Tag Archives: quick meals

Dinner in a Flash: Swordfish en Papillote

Don’t let that fancy name scare you away. Cooking “en papillote,” or in a paper pouch, is one of the easiest and most delicious ways to cook fish. You’re essentially creating simple little steam ovens made of paper: the moisture stays fully enclosed in the packet and all the flavor of both the fish and the added seasonings is trapped inside. Otherwise the technique’s as convenient as baking, you just pop the packets in the oven and let the magic happen. Which is exactly what I did last night for dinner.

It may look like an intimidating prospect, but wrapping up in paper isn’t tough. I first learned this curved version of folding the paper, but you can just as well fold in the sides in even straight lines. Though the curved method does seem to hold itself together better. I always start on the right side and fold over at shifting angles to work around toward the other side; than when done, twist the last bit of paper  to secure it, creating a little tail. If you need a couple strategically placed staples to hold things together the first couple of tries, no worries. You’ll get the hang of it! You can even do this with foil instead of paper; a bit less aesthetically pleasing but it holds those folds like a dream.

The technique works best for lean, quick-cooking foods like fish and boneless, skinless chicken breasts. I haven’t ventured very far outside that spectrum. When looking at the meat or seafood case, ask yourself “would I want [fill in the blank] steamed?” and it might help guide your choices. 

I like to keep the seasonings simple when I go the papillote route. In my Wild Mushrooms cookbook, I chose to showcase the beguiling matsutake mushroom in a papillote recipe with chicken breast. The thinly sliced mushroom covers the chicken breast, then a little splash of sake and soy is added before wrapping up to bake. The simple, earthly flavors coalesced beautifully.

But back to last night. The basic combo I chose then was swordfish, herbs and garlic. Thanks to our early spring weather here in Seattle, I was able to pluck tender tarragon, bronze fennel and thyme from the garden. Then I thinly sliced a big fat clove of garlic on my handy little mandoline slicer. I laid the frond of fennel down on the paper first. It’s good to place the food just below the center point of a large piece of the parchment paper. (Don’t scrimp on the paper, it should be about 2 feet long; you’ll thank me later.) I like setting the fish on a little bed of something just to add a bit more flavor from the bottom up. It could be thinly sliced yellow or red onion, leeks, green onions, other herbs. But just a thin layer; this is a quick cooking method and you don’t want a volume of leeks to impede the packet being cooked evenly in 8 to 10 minutes.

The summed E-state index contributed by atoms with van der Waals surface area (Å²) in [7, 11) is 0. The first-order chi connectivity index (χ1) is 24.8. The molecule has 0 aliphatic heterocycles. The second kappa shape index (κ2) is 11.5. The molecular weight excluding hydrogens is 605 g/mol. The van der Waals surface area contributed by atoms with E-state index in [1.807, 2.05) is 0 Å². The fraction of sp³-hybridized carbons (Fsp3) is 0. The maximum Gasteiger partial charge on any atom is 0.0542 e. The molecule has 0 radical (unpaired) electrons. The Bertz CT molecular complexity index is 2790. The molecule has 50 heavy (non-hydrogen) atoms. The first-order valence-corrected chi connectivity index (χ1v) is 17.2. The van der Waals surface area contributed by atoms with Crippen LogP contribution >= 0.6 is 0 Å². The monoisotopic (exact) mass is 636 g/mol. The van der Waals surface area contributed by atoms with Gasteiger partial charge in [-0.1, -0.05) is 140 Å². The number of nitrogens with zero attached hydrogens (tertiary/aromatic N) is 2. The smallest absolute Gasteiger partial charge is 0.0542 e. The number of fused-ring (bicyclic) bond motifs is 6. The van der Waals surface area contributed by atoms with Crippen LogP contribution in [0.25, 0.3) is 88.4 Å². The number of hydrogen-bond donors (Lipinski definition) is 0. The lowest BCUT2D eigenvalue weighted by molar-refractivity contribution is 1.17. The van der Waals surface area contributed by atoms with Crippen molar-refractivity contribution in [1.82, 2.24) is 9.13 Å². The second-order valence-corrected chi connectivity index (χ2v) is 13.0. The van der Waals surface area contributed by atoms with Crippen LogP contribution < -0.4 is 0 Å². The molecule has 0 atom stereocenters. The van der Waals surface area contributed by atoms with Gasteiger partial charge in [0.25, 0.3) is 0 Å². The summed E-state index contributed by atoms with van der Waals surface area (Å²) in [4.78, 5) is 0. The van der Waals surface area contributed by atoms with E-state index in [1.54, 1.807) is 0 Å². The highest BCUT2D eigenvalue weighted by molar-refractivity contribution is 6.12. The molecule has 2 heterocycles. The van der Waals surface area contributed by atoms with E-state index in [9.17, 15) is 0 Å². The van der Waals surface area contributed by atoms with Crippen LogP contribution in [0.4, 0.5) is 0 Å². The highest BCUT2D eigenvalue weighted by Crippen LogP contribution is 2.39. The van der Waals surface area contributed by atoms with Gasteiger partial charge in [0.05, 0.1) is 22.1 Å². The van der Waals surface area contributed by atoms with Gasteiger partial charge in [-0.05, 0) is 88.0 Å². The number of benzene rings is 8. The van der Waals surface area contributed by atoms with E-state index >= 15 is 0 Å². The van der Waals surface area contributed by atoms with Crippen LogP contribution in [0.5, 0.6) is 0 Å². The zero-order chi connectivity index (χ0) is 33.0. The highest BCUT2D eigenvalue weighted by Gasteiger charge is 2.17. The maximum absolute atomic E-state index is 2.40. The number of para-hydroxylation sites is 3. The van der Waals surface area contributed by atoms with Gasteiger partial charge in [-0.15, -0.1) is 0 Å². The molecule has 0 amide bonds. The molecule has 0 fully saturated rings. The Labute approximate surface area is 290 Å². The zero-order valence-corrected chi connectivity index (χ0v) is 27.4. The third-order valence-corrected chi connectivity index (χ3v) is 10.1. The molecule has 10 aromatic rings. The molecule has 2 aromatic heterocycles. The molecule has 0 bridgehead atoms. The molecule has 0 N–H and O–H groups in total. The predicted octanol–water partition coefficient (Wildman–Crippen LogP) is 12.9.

With the swordfish steak sitting on its bed of fennel, I topped the fish with whole leaves of tarragon and plucked leaves from the thyme sprigs. A pinch of salt and pepper. A tiny splash (maybe 1 teaspoon) of dry vermouth. Then on with the folding! I made these a couple of hours in advance, set them on the baking sheeting and popped it in the fridge until we were ready to eat. A nice do-ahead option, though I wouldn’t prep it too much in advance or the liquid risks softening the paper too much, impeding the effectiveness of the mini-steam-oven effect.

I baked these packets for about 9 minutes at 400°F. One thing about papillote is that the visual-cue-of-doneness factor is eliminated. So you have to gain some comfort with cooking to doneness based on time, adjusting for the thickness and density of the food you’re cooking. Those chicken breasts, for example, I cooked for about 18 minutes. These fish steaks were about 1 inch thick. I’d say in general a minimum time might be 7 to 8 minutes for a thinner piece of fish, up to 20 max for chicken, but I’d recommend staying within that range.

One of the benefits of papillote cooking is that when you first tear open the packet there’s a lovely waft of aromatic steam that rises to entice you. It’s fun to transfer the whole packets to the dinner plates and allow your guests to enjoy that for themselves, warning them of course that the steam’s hot, so not TOO close! Just a simple tear in the top of the packet reveals the juicy, flavorful treat inside. A little drama to go with dinner. And it was, if I do say so myself, pretty scrumptious.


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On Cooking Quick: Pork Piperade

A few months ago a walking buddy mentioned that she’d just checked out my blog for the first time and enjoyed poking around it a bit. “You sure make cooking sound fun,” she said. Thoroughly unconvinced. 

After a few minutes of chatting with her about cooking at home, it became clear she’s simply one of the non-cooks who roam the planet amongst us who live to cook. With holidays having just passed, it became clear to me again how  purely happy it makes me to putter around the kitchen. I approached most of our Thanksgiving, Christmas and New Year’s meals with a general plan of action, a menu of sorts. But in all cases I ended up tweaking things as I went, amending plans, adding a new dish or two. I never tire of that creative process, the satisfaction of producing tasty food, the pleasure of the hands-on craft of cooking. 

So I may have a hard time relating to folks who really just can’t stand to be in the kitchen. But I try not to forget that the non-cooks are out there. I’ve taken my friend’s admission as a motivation, of sorts, to share more often the quickie dinners I make many nights here at home. Just because I’m a cookbook author, recipe developer, food writer — doesn’t mean it’s all stuffed veal roasts and cassoulet every day. I’m a working stiff like the rest of you. And while I do benefit from working at home–which means I can toss a few ingredients together mid-afternoon and set it on the stove to simmer while I keep working–it doesn’t mean I devote a whole lot more to weeknight cooking than do most others.